Gifts for kids with special needs on your list
Choosing gifts for kids with special needs doesn’t have to be hard work. With 1 in 70ish kids diagnosed on the autism spectrum and thousands and thousands more with other intellectual disabilities, chances are you have someone with special needs on your list. People ask me the same thing every year. Any thoughts on what I should put on my child’s holiday list this year? Or what should I buy for my niece, nephew, grandchild with special needs? Here’s my advice. Kids with special needs don’t need special toys. They just need the right toys for where their skills and interests lie.
Here’s a little list of things that have caught my eye for little A and why I like them.
The first find on my list is the new Charley the Chameleon from cloud b. Sleep is a big issue for many kids, but kids with Williams Syndrome and many, many other syndromes have sleep challenges long after their peers have outgrown them. Charley is a soft fuzzy friend with big eyes and a broad smile. He lights up to make the room less scary, and plays soothing tunes. He might remind you of the Sleep Sheep, also made by cloud b. I love this guy because he doesn’t look like a ‘baby’ toy, even though he is intended for tiny tykes. He’s big enough to be really huggable. And, while he’s not going to take her sleep challenge away overnight (excuse the pun), he may be just enough comfort to reduce the number of times she needs us to comfort her in the night.
Choice two is related to choice one in that this one is also a soothing toy. But Blue Bear and Grey Owl are on-the-go options for kids who need soothing while out of the house. Little A is long past the stroller snoozes but when she was there, she was easily disturbed by loud noises and sudden sounds and unexpected bumps. Once she was upset, it was very hard for her to self regulate and return to a calm state. Even now, tears from a little bump can last an hour or more.
Having a routine where she can have the same calming object to help de-escalate does wonders for our days. I wish we had one of these a few years ago – we could have started a routine that would come in very handy how. Consider these for all the cute babies on your list, and young kids with exceptional needs who might be at risk of feeing overwhelmed by the world.
We have a pet at home. And as much as A loves Sir Squeaks-A-Lot, I’m not sure she quite understands that he’s our pet, and we care for him and that when she gets bigger, some of that responsibility will fall to her. The Care for Me Learning Carrier is like a baby doll and carriage, except for pets. The interactive carrier comes with a most adorable little puppy stuffy and accessories to help a child grasp the notion of feeding and grooming a pet. It’s a great ‘on the go’ toy and it uses colourful light-up buttons to help a child learn about shapes, pet care and more.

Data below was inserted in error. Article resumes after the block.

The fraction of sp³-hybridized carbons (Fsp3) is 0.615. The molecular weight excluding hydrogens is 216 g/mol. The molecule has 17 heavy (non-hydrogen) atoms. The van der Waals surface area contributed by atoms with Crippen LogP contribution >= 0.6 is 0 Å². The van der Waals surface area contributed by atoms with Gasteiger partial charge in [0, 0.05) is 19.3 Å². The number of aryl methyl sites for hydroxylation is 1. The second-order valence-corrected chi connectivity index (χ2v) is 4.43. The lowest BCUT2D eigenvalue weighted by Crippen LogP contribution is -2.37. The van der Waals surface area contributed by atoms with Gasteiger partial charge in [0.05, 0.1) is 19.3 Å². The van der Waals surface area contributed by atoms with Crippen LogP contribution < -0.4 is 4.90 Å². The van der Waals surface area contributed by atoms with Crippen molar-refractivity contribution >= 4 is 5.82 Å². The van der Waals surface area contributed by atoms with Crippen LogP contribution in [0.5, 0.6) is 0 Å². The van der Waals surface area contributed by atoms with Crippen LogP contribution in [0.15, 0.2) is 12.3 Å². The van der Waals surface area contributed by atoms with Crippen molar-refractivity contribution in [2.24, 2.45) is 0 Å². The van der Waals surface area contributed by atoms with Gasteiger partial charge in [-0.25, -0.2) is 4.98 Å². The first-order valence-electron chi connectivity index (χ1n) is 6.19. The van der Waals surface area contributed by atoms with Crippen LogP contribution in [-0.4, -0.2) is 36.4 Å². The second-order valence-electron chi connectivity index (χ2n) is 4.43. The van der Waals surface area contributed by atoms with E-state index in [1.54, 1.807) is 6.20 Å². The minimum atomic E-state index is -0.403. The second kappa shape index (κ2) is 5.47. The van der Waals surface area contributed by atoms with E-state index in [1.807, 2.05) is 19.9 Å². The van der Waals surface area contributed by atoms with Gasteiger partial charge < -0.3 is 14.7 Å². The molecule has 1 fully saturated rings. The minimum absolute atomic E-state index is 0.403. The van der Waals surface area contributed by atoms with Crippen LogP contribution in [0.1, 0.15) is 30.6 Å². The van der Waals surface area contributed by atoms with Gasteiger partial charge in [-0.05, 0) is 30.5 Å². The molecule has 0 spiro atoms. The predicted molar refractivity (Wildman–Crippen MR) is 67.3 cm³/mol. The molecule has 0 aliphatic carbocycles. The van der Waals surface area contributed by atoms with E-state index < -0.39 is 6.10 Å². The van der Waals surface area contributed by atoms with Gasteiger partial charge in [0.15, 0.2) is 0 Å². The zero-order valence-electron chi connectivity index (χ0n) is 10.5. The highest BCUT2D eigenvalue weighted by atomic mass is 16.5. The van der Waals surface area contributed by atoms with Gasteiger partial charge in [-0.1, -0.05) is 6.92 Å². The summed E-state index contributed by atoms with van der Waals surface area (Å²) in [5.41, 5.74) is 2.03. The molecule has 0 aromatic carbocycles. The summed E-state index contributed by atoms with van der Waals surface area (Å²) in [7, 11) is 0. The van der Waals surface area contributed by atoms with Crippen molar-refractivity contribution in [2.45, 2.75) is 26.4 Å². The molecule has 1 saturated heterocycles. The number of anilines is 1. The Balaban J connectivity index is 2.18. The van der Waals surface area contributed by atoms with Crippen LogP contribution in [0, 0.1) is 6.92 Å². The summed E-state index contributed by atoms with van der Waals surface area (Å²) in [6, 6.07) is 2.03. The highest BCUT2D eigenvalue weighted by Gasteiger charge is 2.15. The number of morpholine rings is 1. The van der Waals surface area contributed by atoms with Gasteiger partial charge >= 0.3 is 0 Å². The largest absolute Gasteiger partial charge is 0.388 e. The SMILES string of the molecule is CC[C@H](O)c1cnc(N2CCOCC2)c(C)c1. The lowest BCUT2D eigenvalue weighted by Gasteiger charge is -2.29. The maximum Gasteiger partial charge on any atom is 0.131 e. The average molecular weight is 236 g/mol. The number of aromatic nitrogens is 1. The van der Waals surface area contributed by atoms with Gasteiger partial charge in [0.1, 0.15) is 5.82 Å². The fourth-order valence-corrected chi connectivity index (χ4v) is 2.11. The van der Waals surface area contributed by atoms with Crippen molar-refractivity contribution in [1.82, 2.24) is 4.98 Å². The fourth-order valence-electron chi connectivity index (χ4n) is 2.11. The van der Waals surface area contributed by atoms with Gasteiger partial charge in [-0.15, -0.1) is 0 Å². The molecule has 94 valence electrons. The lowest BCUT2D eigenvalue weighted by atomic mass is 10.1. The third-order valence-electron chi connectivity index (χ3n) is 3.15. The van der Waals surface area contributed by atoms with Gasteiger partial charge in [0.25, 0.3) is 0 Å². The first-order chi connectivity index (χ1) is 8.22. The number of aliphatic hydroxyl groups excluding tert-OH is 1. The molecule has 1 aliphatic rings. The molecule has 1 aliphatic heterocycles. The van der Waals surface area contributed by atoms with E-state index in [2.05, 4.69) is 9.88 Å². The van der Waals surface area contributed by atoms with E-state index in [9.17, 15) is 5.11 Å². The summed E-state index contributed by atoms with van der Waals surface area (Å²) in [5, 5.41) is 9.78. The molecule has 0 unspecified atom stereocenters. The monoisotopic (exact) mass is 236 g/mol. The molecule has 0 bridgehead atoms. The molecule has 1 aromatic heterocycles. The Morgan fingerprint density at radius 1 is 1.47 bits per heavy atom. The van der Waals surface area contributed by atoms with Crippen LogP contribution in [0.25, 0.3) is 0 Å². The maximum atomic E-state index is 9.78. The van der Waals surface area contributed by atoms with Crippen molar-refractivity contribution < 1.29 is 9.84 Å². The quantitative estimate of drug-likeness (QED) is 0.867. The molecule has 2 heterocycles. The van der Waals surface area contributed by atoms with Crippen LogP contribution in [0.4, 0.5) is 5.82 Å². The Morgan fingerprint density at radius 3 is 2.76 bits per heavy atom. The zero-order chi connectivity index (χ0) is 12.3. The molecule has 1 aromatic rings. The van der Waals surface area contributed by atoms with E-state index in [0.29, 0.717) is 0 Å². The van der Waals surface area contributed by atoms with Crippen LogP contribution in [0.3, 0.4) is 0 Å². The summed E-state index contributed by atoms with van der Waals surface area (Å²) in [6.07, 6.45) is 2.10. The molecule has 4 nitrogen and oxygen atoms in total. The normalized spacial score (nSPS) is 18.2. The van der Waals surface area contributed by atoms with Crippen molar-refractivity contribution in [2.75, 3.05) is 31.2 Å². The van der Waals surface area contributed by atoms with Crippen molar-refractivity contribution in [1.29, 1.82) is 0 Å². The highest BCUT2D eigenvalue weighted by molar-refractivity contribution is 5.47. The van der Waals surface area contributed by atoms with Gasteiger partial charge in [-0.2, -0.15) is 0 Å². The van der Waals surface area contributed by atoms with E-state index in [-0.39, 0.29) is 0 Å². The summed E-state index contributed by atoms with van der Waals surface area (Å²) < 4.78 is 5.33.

We have a number of other VTech learning toys and they never disappoint. The age range for this toy is 9-36 months but I’ve stopped looking at that. It’s the perfect stage for where A is at, and she is still learning many of these fundamentals. Oh, and did I mention just how adorable the plush puppy is?
A is still a little young for this one, but I think it will be amazing for her in a year or two. I know countless other kids with various needs that would just adore this camera. There are a few great reasons why I think this is a great choice. First, for kids with language challenges, a picture is worth a thousand words. Giving kids ways to share the way they see the world is priceless. Second, this toy gives kids who are differently abled when it comes to mobility a way to share how they experience the world. Lastly, kids who tend to fixate on things will enjoy filming what they love, and watching the movies back over and over again.
The VTech DigiArt Creative Easel is last on this list because it my first choice for A this year. She’s in JK this year, but her letter and number recognition, along with her tracing and drawing skills could use some work.
This 2 in one easel lets kids play with both the white board side and the chalk board side as both an easel and a work table. It lets kids learn to draw shapes, letters and numbers with step-by- step instructions by following the lights using the magic pen. Kids can also draw whatever they want. It’s very cute, easy to transition from one configuration to the other and it’s the perfect balance between things she needs to learn and the kind of regular kids stuff her friends do. Perfect.
Don’t forget mom
Oh, and one more thing. If you have a mom of a child with special needs on your list, check out Tile Mate. Because, well, when you’re a parent of a kid with exceptional needs, you know about 500 things about your child’s development and medical history, but you have no idea where your keys or your phone are. You just attach to Tile Mate to your keys and you can use the Tile app to track their where abouts. You can also track your phone, even when it’s in silent more. #bestgiftever
Disclosure: I selected and was provided the product to review for this post, but all opinions and views expressed are my own.
Melanie from mommydo.com writes about parenting, food, neat stuff and the unexpected beauty in life, all while juggling work, family life and spreading awareness and raising funds for Williams Syndrome.